At some point, every child has to answer the question: "What does your mom/dad do?" This is where the children whose parents have readily identifiable jobs have it easy. Saying: "My mom is a doctor" or "My dad is a firefighter," is so simple and unambiguous.
When my kids tell their peers what I do, they are often met with the response: "What's an auntraprinoor?"
Even though entrepreneurship is one of the oldest professions known to humanity (and one that isn't likely to be taken over by robots), it was still difficult to get my kids to understand what exactly it is and get them excited about it.
They were much more excited about building houses where none stood before or inventing something that didn't exist before than building a company. But once I explained to them that entrepreneurship is really about making the world a better place by making positive changes to it, they got a little more excited about it. (The phrase: "Entrepreneurs are the superheroes of the business world," may have also helped.)
If you're an entrepreneur who wants to show your children exactly what you do and how you change the world, here are six ideas for you tested by me and my entrepreneurial wife:
1. Take them to work and business meetings.
Wait, this isn't as crazy as it sounds. You don't have to do it for hours at a time and you don't have to take them to high level meetings.
Even if they only listen passively or mostly play in a corner, they will still pick up some of what's going on and it will help to normalize your workplace and what you do there in their minds. They will have questions before and after the meeting or the period when you take them to work that will give you a chance to explain what's going on.
Other people in the office will appreciate something different than just the usual business talk going on. You'll find that people tend to be looser and more honestly themselves around kids, which can be helpful during meetings.
It's a good idea to choose meetings that won't go too long and that will have some kind of visual element to them. I've personally found that my kids tend to behave better around others than they do at home (much to my chagrin), so disruption isn't really a problem.
2. Take them on business trips.
When we have to travel for business, my wife and I try to take one of the kids with us (or go as a family if both of us are going on the trip). The opportunity to travel and spend time together is always welcome and you can talk about the purpose of the trip with your kids.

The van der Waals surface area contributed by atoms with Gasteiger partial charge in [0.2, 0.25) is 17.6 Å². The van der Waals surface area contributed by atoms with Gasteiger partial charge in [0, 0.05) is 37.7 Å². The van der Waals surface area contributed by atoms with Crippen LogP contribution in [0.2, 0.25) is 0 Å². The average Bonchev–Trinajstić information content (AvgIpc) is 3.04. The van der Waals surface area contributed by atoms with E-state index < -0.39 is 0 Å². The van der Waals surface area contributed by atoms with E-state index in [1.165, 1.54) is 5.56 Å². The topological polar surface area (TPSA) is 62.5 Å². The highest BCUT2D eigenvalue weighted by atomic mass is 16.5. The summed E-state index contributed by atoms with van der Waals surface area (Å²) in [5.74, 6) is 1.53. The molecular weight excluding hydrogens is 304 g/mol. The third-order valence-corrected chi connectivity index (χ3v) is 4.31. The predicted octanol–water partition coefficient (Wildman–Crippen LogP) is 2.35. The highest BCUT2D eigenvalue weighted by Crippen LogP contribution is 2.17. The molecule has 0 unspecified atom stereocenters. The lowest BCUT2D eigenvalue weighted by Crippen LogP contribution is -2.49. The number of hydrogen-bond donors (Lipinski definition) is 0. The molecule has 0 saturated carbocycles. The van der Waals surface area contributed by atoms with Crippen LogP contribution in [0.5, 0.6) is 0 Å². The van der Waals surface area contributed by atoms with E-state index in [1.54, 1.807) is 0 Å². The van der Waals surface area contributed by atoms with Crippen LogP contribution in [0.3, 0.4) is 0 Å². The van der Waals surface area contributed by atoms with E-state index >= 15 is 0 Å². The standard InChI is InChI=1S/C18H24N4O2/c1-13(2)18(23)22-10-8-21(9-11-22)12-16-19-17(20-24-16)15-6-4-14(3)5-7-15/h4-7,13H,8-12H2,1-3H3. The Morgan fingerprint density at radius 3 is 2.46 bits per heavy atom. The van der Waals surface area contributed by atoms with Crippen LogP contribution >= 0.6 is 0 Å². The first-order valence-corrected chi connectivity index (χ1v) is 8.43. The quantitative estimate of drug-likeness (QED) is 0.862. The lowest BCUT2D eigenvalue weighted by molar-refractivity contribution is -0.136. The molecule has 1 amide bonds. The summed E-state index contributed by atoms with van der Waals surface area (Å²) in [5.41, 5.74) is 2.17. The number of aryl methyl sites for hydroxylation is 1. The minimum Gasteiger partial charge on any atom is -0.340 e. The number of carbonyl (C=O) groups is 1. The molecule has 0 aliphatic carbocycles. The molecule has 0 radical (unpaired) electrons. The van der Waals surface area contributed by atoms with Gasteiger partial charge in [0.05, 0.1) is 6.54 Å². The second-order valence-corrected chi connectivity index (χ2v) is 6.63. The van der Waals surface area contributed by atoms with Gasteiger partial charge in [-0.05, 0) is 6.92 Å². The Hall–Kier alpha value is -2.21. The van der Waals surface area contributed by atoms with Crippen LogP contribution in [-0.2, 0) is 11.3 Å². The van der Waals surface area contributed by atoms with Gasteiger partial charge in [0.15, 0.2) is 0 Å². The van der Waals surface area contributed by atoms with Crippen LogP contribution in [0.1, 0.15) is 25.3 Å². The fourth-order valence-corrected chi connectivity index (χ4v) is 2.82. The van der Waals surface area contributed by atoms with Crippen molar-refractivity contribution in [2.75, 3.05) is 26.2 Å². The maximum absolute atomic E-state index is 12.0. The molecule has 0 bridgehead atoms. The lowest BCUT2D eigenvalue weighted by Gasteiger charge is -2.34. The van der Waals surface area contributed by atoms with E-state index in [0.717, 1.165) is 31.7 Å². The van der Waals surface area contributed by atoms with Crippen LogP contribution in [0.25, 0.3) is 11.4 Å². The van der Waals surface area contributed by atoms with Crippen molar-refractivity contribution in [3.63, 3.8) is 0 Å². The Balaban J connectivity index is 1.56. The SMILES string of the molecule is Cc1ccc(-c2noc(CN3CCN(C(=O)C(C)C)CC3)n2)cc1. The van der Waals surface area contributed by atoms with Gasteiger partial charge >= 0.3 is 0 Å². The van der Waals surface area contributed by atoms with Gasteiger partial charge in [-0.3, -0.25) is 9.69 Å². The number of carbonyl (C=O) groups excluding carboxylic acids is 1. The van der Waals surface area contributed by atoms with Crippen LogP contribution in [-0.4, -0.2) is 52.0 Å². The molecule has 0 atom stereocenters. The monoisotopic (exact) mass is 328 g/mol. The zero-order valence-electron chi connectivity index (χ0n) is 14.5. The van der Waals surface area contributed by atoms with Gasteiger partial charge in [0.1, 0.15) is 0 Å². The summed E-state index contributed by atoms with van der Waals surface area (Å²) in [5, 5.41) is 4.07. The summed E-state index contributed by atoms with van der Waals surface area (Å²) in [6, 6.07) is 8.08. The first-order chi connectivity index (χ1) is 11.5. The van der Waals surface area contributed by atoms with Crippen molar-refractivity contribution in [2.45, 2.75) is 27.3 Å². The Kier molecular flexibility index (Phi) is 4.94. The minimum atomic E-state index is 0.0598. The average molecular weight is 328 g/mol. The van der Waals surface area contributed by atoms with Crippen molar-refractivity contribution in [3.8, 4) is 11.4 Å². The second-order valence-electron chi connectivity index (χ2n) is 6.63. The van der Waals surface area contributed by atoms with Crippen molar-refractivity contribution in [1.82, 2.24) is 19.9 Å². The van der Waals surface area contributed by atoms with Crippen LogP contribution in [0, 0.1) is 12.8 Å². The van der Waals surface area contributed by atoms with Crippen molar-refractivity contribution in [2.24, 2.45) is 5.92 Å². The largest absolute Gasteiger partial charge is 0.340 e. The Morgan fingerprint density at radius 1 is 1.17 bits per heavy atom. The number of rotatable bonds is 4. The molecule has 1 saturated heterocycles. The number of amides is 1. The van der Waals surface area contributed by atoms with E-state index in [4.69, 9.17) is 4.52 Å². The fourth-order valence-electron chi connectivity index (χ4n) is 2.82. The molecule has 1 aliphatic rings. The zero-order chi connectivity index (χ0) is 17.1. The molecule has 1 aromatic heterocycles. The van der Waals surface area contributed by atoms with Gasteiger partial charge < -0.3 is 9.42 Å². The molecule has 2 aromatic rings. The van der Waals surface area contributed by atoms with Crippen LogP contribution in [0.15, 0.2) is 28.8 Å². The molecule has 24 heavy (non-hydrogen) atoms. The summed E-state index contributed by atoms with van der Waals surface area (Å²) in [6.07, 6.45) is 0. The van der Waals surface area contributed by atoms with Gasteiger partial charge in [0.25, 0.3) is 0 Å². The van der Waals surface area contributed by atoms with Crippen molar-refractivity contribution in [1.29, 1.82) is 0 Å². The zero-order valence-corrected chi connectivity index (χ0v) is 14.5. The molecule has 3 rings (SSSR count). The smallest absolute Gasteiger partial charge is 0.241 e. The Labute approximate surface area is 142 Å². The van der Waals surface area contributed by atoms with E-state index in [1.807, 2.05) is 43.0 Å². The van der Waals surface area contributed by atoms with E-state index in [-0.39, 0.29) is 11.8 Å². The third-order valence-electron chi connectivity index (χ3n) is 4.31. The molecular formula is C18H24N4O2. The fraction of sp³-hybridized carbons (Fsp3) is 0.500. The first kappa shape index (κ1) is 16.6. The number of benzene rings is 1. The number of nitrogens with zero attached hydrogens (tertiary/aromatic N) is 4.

As mentioned above, kids also have a way of disarming people and getting them to act more like regular people than business people during meetings, which can be helpful.
3. Involve them with social entrepreneurship projects.
This is where you can hammer home the concept that entrepreneurs make the world a better place (and that they're superheroes). It doesn't have to be something big, just something that pertains to your business that your kids can participate in and see in action.
4. Talk about business.
This is the simplest and most powerful way you can explain the concept of entrepreneurship to your kids. When you have decisions to make about new products or new campaigns, tell your kids about them and ask for their input.
Kids love giving feedback and ideas, and being talked to as adults. You might be surprised to receive some great feedback since their minds work different than adults--they might see or say things that wouldn't have occurred to you.
5. Make entrepreneurs heroes and role models.
Focusing on a few successful and respectable entrepreneurs with exciting life stories will make it easier for kids to identify with them. My older son's current idols are: Bill Gates, for using his wealth for good; Richard Branson, for starting so many world-changing companies while maintaining an approachable style; and Yvon Chouinard of Patagonia, for building a socially conscious business.
My younger son idolizes Elon Musk for his dedication to constant innovation. (Just kidding. It's because my son wants to go to Mars someday.)
6. Listen to business podcasts or watch documentaries.
In the car commuting to school, listen to some fun business podcasts where successful entrepreneurs give interviews. "How I Built This" on NPR is a great example.
Good business documentaries are also helpful to watch. YouTube is also full of interviews with entrepreneurs. I suggest picking a few good entrepreneurial role models to watch.
By educating your kids in fun and engaging ways, you can teach them about entrepreneurialism and inspire them to make their own positive change in the world. Plus, it will give you the excuse you've been looking for to wear a cape to work.